UN: Venezuelans, other refugees face huge pandemic hardships

GENEVA — The head of the U.N. refugee agency expressed concerns Thursday about impact of the coronavirus pandemic from Africa’s Sahel region to Latin America and beyond, warning that millions fled upheaval at home and could face hardship abroad among lockdowns and other restrictive measures to fight the outbreak.

U.N. High Commissioner for Refugees Filippo Grandi said 164 countries have either partially or totally closed their borders to fight COVID-19. Many people who flee abroad rely on the “informal economy” often involving day work with cash wages — economic activities that are at risk as governments ratchet up coronavirus lockdowns.

“Of course, it is good that countries are taking these measures of prudence” against the virus, Grandi told the Associated Press ahead of the release of UNCHR’s “Global Trends” report on Thursday. “Unfortunately, COVID-19, which has been able to cause the entire world to grind to a halt, has not been able to stop wars, conflicts, violence, discrimination.”

“People are still fleeing their countries to seek refuge, to seek protection. This needs to be considered,” he added.

Taking his appeal for government action to the U.N. Security Council by video conference on Thursday, Grandi said COVID-19 was becoming a “risk multiplier” on top of existing drivers like conflict, climate change, political upheaval and uprisings.

“Take, for example, the region that perhaps worries me most at the present time — the region of Sahel in West Africa,” he told the council. “This region is one of the leading regions in driving the displacement figures upwards, at least for the past couple of years, and it’s the theater of one of the most complex regional crises.”

Grandi suggested a U.N. call for a global cease-fire in conflict areas during the pandemic had gone unheeded, and urged the Security Council to work to resolve conflicts that often spur displacement.

“Since that call for a global cease-fire there’s been new internal displacement in 19 countries,” he said. “In the last two months, we have seen the growth of 700,000 internally displaced people globally.”

The impact could also be stark for 3.7 million Venezuelans abroad, the world’s second-largest refugee group after the 6.6 million Syrians displaced by their country’s war.

The Americas right now have become the world’s epicenter of the coronavirus pandemic.

“One region about which we’re very worried is, of course, Latin America and South America and in particular where countries host many millions of Venezuelans,” Grandi said in the interview. ly hit by COVID.”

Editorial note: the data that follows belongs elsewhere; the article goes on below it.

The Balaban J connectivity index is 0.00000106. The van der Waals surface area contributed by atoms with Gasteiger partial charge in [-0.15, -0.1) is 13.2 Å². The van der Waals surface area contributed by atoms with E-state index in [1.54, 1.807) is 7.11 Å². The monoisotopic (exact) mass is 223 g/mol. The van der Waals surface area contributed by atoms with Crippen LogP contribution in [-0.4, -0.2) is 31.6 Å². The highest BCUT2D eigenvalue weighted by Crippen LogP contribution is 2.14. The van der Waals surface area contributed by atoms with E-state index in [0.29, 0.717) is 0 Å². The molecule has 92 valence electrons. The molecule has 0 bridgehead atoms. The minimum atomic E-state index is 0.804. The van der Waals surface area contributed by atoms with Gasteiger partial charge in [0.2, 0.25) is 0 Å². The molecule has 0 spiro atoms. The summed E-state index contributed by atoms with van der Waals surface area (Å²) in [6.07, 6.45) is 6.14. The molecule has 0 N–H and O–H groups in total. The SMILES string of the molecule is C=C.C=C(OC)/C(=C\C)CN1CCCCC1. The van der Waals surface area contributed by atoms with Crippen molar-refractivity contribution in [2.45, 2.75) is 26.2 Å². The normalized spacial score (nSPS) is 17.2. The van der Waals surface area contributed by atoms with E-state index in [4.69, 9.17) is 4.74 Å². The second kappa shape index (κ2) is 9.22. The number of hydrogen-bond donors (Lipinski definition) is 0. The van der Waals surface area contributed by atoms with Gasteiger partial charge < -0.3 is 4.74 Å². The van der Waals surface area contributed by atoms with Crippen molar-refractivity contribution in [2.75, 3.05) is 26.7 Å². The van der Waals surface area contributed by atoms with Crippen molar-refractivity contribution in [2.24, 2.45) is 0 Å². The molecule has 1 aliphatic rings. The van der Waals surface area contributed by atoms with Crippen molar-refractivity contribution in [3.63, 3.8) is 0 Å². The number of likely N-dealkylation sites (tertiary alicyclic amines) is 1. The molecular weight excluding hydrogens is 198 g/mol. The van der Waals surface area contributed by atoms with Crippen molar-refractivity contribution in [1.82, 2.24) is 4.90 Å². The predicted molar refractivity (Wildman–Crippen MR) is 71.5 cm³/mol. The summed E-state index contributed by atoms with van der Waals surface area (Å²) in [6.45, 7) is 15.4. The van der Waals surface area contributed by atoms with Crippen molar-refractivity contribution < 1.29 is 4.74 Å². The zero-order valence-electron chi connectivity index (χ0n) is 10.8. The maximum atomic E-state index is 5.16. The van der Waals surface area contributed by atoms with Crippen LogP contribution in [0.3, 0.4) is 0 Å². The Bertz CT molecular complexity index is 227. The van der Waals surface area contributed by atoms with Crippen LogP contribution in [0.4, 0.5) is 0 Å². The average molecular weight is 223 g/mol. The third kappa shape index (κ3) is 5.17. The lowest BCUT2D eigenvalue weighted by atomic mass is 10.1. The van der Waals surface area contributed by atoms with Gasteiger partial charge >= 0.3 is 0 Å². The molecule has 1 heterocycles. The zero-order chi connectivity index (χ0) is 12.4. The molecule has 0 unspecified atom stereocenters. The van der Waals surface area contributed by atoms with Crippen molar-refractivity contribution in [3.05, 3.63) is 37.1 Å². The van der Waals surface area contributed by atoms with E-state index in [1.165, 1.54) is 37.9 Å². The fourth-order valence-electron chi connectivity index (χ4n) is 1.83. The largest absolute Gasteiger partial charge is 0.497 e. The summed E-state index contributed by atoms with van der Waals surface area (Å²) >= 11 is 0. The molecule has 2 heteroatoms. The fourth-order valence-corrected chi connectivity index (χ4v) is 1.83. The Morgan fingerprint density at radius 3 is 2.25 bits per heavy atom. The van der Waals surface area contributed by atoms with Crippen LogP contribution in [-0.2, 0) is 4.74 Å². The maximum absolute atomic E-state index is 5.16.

In its “Global Trends” report, which found that the number of asylum-seekers, internally displaced people and refugees shot up by nearly 9 million people last year — the biggest rise in its records. That created a total of 79.5 million people, accounting for 1% of all humanity, seeking safety amid conflict, repression and upheaval.

UNHCR chalked up the surge to a new way of counting people displaced from Venezuela and a “worrying” new displacement in the persistent trouble spots of Congo, the Sahel region of Africa, Yemen and Syria, which alone accounted for more than 13 million people on the move.

While the total figure of people facing forced displacement rose from 70.8 million at the end of 2018, some 11 million people were “newly displaced” last year, with poorer countries among those most affected.

UNHCR says forced displacement has nearly doubled from 41 million people in 2010, and five countries — Syria, Venezuela, Afghanistan, South Sudan and Myanmar — are the source of nearly two-thirds of people displaced abroad.

Grandi also noted about 30% to 40% of the world’s refugee population lives in camps. He said COVID-19 hasn’t affected “in dramatic numbers” camps like those in Cox’s Bazar, Bangladesh — a country that has taken in nearly a million Rohingya Muslims fleeing from Myanmar — or in Africa.

Amid the outbreak, UNHCR has stepped up its “cash transfer” programs that put money directly in the pockets of displaced people. Grandi says 65 countries now benefit from such programs “and we have added 40 countries in just the last few months.”

Canadian Immigration Minister Marco Mendicino said Canada is still trying to resettle refugees amid the pandemic and border closures and he expects the pace to pick up in the second half of the year. He said officials are resettling the most urgent cases by leveraging technology and processing claims electronically and remotely.

“COVID-19 has disrupted the entire process, not only for Canada but the entire world,” Mendicino told The Associated Press in an interview. “Our hope is by innovating that we will be able to cover up for some time lost,”

He declined to not say how many people that Canada has resettled this year. Canada settled 31,000 refugees last year, the highest resettlement globally and a third of the total of number that were resettled by the UNHCR. The United States took in 27,500.